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Golden Eagle
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Golden Eagle

Golden Eagle
Taxonomy:
Class: Aves
Order: Falconiformes
Family: Accipitridae
Subfamily: Buteoninae
Genus: Aquila



Length: 27-33 in.
Weight: 7-14 lbs. (females larger than males)
Wingspan: 72-87 in.
Common Name: black eagle, brown eagle, calumet eagle, mountain eagle
Etymology: aquila (Latin) - "an eagle"; chrysaetos (Greek) - "a golden eagle"
Description: Golden eagles are dark with a gold patch behind the head and neck. The head is smaller and the tail appears longer than the bald eagle's. Immature golden eagles in flight flash white underneath at the base of the primary feathers and at the base of the tail. Golden eagles are "booted," their legs are feathered to the toes. Plumages of both sexes are similar; females usually have a wider and more distinct sub-terminal band.

View Residents
 

Flight, Voice, and Habitat:

Flight:
Golden eagle active flight is with slow wing beats. Golden eagles are masterful flyers, often hunting from the air and soaring on strong currents. They can stoop at high speeds and have been reported to attain speeds greater than the peregrine falcon in a dive.

Voice:
High-pitched kee-kee-kee or a high scream or squeal. However, they are usually silent.

Habitat:
Golden eagles are normally a western bird. They generally occur in lightly forested areas or in forests with open areas nearby. They favor mountain or hilly habitats, where upwind drafts help these large birds to takeoff and soar.

Nesting

Golden eagle eyries are usually located in a commanding position on a rocky cliff or in towering oaks, sycamores, or pine. Their nests are large and bulky, made of branches, roots, and plant stems, lined with hay, green grass, leaves, or bark. They usually lay two white, lightly blotched eggs with shades of cinnamon. The female does the incubating, but the male assists by bringing his mate food. Incubation lasts 43-45 days, and hatching can take more than a day. Golden eagles are very sensitive to human disturbance during nesting.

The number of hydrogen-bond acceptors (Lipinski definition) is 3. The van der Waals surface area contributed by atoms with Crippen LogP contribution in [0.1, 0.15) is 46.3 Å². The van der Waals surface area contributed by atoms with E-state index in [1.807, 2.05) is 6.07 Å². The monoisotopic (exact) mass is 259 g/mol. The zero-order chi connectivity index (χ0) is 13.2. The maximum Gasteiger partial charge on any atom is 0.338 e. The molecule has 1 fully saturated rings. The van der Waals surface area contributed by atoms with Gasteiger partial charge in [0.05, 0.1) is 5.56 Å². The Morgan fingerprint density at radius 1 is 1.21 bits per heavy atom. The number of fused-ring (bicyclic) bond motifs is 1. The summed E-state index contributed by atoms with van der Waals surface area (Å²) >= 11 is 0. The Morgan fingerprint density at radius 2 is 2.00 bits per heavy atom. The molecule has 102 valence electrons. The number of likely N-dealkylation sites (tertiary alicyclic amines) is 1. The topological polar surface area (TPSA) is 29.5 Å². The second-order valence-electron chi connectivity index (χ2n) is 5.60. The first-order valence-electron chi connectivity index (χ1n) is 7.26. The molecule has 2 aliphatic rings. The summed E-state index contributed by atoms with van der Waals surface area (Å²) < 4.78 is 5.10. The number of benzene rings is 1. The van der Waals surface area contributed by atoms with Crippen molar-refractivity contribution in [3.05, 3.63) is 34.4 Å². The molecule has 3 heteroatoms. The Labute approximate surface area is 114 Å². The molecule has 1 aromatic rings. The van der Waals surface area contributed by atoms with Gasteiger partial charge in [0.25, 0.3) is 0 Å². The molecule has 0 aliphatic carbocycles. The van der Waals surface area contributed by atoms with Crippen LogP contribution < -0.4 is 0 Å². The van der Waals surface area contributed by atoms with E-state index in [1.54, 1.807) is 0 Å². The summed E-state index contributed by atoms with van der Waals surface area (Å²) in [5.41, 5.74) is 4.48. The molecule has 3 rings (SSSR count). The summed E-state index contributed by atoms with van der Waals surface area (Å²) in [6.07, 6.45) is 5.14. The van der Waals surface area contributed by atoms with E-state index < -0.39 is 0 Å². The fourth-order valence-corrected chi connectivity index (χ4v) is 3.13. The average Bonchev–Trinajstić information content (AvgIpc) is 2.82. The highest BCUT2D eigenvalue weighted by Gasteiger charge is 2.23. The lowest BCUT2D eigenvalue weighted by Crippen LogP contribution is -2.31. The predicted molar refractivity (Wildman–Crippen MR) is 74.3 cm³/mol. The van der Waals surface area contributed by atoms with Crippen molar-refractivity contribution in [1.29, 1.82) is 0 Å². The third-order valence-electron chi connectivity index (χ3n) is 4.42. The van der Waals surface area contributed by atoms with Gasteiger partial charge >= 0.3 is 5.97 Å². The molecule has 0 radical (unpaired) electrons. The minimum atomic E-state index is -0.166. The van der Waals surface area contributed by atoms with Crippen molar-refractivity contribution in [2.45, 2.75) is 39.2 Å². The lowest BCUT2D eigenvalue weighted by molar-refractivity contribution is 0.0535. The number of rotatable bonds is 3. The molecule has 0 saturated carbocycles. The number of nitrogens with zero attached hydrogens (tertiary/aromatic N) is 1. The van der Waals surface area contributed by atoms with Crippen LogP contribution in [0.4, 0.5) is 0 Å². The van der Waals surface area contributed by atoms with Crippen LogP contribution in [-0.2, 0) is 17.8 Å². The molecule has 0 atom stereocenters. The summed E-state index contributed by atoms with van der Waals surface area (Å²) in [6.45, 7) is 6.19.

Distribution

Widely distributed throughout the Northern Hemisphere, the majority of the North American birds are found west of Texas, and Canada also has a healthy population. They are also occasionally seen in the Adirondacks and the southern Appalachians.

Food

Golden eagles use several different methods to capture prey, depending on the type of prey. Perch and wait, including ground perching, and soaring and low level flight are the most common methods used. When attacking prey, the golden eagle often uses one foot to catch food. If the prey is large, one foot grabs the head, while the talons of the other foot are driven into the lungs and other soft parts of the body. The beak is generally not used for killing prey. Golden eagles are mammal eaters, with 90% of their prey caught at ground level. 70-90% of their prey is rodents and rabbits, but golden eagles will also take Dall and mountain sheep, squirrels, caribou, coyotes, cranes, swans, immature peregrine falcons, snakes, frogs and fish. They have a success rate of about 30%, and the smaller and more agile males are often more successful on solo hunts. While they can kill large prey, golden eagles have difficulty carrying large prey because of their own heavy body weight. They may typically carry about 2-3 pounds.
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